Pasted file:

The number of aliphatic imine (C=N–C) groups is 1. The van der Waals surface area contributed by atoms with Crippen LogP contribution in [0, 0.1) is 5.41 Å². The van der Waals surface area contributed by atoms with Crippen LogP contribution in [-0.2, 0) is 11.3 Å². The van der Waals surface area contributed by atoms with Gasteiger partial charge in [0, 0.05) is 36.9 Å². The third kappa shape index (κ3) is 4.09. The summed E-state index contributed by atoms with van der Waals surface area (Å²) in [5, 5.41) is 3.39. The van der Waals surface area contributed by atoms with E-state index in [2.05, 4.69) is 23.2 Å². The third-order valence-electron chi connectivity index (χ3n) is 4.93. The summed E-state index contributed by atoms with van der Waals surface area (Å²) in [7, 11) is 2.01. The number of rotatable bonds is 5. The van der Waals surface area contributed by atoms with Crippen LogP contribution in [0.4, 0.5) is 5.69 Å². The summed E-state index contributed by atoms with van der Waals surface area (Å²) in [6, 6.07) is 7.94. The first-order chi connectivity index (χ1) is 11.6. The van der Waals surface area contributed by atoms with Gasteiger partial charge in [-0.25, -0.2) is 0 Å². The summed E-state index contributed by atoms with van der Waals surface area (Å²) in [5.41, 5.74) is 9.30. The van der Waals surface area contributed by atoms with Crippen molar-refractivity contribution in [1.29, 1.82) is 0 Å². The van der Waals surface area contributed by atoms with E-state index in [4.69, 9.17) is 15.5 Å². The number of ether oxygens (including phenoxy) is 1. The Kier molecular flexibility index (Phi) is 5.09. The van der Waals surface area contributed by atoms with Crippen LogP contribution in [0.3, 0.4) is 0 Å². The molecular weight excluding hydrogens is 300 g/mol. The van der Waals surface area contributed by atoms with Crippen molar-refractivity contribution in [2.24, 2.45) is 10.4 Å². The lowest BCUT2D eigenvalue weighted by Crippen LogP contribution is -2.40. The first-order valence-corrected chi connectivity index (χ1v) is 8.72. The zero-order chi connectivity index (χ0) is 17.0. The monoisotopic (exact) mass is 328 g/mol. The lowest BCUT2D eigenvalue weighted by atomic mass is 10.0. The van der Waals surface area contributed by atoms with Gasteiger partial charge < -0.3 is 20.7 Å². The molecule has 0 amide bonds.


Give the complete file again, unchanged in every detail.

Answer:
The number of aliphatic imine (C=N–C) groups is 1. The van der Waals surface area contributed by atoms with Crippen LogP contribution in [0, 0.1) is 5.41 Å². The van der Waals surface area contributed by atoms with Crippen LogP contribution in [-0.2, 0) is 11.3 Å². The van der Waals surface area contributed by atoms with Gasteiger partial charge in [0, 0.05) is 36.9 Å². The third kappa shape index (κ3) is 4.09. The summed E-state index contributed by atoms with van der Waals surface area (Å²) in [5, 5.41) is 3.39. The van der Waals surface area contributed by atoms with E-state index in [2.05, 4.69) is 23.2 Å². The third-order valence-electron chi connectivity index (χ3n) is 4.93. The summed E-state index contributed by atoms with van der Waals surface area (Å²) in [7, 11) is 2.01. The number of rotatable bonds is 5. The van der Waals surface area contributed by atoms with Crippen LogP contribution in [0.4, 0.5) is 5.69 Å². The summed E-state index contributed by atoms with van der Waals surface area (Å²) in [6, 6.07) is 7.94. The first-order chi connectivity index (χ1) is 11.6. The van der Waals surface area contributed by atoms with Gasteiger partial charge in [-0.25, -0.2) is 0 Å². The summed E-state index contributed by atoms with van der Waals surface area (Å²) in [5.41, 5.74) is 9.30. The van der Waals surface area contributed by atoms with Crippen molar-refractivity contribution in [1.29, 1.82) is 0 Å². The van der Waals surface area contributed by atoms with E-state index in [4.69, 9.17) is 15.5 Å². The number of ether oxygens (including phenoxy) is 1. The Kier molecular flexibility index (Phi) is 5.09. The van der Waals surface area contributed by atoms with Crippen LogP contribution in [0.3, 0.4) is 0 Å². The molecular weight excluding hydrogens is 300 g/mol. The van der Waals surface area contributed by atoms with Crippen molar-refractivity contribution in [2.24, 2.45) is 10.4 Å². The lowest BCUT2D eigenvalue weighted by Crippen LogP contribution is -2.40. The first-order valence-corrected chi connectivity index (χ1v) is 8.72. The zero-order chi connectivity index (χ0) is 17.0. The monoisotopic (exact) mass is 328 g/mol. The lowest BCUT2D eigenvalue weighted by atomic mass is 10.0. The van der Waals surface area contributed by atoms with Gasteiger partial charge < -0.3 is 20.7 Å². The molecule has 0 amide bonds.